Dealing with Debt Collectors

If you’ve gotten behind in paying your bills or a creditor’s records mistakenly make it appear that you are behind, there’s a good chance your debt will be turned over to a debt collector. This classroom goes over your rights as a consumer when dealing with debt collectors, including how to make them stop contacting you and what to do if you disagree with the debt.

Dealing with Debt Collectors: Disputing and Verifying a Debt


Dealing with Debt Collectors


Dealing with Debt Collectors

Under the FDCPA, your right to dispute the debt has three separate parts:

  • Right to notice of the debt
  • Right to dispute the debt
  • Right to verify the debt

Right to Notice

  • The debt collector must send you a written validation notice within 5 days of first contacting you telling you:
  • the amount of the debt;
  • the name of the creditor the debt is owed to;
  • a statement that the debtor has a right to dispute the debt within 30 days after receiving the notice; a statement that if the debtor does dispute the debt, the debt collector will obtain verification of the debt; and finally,
  • a statement that a debt collector will provide the name and address of the original creditor if requested in writing.

Right to Dispute

Why trust the word of the debt collector about who you owe and how much you owe? The debt collector might not be honest, or might just have bad information.  They might not even be a legitimate debt collector and could be running a scam.  Also, it’s possible your debt is beyond the statute of limitations, and the time limit for filing a lawsuit has passed. A statute of limitations is a time limit for filing a lawsuit – how long after an event someone is allowed to sue you.  In Alaska, the statute of limitations for filing a lawsuit for breech of contract is three years. But there are collection suits that are not for breech of contract. It is also possible that other states’ statute of limitations laws might apply to your debt.  In Alaska, the “timer” on the statute of limitations generally runs from the last time you made any sort of payment towards a debt. For example, if a debt collector says you owe money from a debt that is ten years old, that is likely past whatever statute of limitations applies, but if you paid the debt collector five dollars on that debt last year, the statute of limitations is calculated from the day you paid.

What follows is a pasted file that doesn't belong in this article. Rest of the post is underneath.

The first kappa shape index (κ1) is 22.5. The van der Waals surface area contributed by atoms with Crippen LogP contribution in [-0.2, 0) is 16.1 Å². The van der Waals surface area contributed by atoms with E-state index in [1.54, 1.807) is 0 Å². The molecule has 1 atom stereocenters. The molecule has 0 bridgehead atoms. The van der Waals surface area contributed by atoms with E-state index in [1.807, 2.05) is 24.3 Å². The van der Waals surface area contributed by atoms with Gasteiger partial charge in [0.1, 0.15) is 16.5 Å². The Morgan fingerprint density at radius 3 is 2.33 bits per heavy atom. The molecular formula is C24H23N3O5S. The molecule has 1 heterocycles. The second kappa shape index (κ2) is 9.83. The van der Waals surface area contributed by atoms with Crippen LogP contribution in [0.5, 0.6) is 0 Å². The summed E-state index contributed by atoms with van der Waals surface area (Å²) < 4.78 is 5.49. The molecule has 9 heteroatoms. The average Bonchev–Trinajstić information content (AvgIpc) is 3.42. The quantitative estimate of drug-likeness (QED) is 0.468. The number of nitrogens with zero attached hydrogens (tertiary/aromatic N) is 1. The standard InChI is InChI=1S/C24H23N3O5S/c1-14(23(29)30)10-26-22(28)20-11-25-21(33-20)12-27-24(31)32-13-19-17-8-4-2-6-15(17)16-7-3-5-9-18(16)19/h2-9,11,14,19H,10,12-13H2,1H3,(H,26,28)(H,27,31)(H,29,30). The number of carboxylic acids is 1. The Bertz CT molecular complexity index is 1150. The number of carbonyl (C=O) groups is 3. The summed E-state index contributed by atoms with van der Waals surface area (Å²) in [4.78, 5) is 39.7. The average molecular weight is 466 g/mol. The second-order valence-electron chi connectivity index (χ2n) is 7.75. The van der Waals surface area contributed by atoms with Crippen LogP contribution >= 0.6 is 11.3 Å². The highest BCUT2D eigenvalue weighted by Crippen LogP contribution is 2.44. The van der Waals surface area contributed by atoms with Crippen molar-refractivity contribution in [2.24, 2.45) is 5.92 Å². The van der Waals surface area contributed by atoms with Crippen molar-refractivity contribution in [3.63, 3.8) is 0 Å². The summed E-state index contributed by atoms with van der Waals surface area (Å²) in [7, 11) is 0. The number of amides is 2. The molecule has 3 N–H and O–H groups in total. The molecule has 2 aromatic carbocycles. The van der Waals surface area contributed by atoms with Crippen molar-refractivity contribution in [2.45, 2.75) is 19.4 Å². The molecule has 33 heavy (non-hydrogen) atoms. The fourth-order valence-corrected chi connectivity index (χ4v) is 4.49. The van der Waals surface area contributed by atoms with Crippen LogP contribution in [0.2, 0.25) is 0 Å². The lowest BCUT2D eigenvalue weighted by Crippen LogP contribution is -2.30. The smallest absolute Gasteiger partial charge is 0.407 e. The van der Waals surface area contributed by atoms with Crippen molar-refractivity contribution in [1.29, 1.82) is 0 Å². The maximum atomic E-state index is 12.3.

The dispute and verification process is designed to provide you with accurate information about your debt, so that you have the information you need to decide what to do.  There is no reason to give money to a debt collector who can’t or won’t provide you with this information.  This is why even if you think you might owe the money, you probably want to dispute the debt.

Disputing and Verifying the Debt

If you want to dispute the debt, put your dispute in writing, and send it within 30 days of first receiving the “validation notice” described above.  If you do not act within that period, the debt collector does not have to provide verification, and more important, the debt collector may “assume” the debt is valid. 

Sometimes people wonder if they can dispute the debt over the phone instead of writing a letter.  You can, but the debt collector will be allowed to continue debt collection activities and will not have to verify the debt.  If you want to assert your right to verify the debt, you must send a letter.

If you do send your dispute letter to the debt collector within 30 days, collection activities, including contacting you, must stop until the debt collector obtains verification of the debt.  But a collector can begin contacting you again after sending the debt verification.  If the debt collector never sent you the initial notice, you still have dispute and verification rights.  You can dispute the debt, and the 30 day time limit will not apply.

The Dispute and Verify Letter

A sample dispute letter is provided below, under “Related Resources.” Fill in the blanks with the information about you, the debt collector and the debt.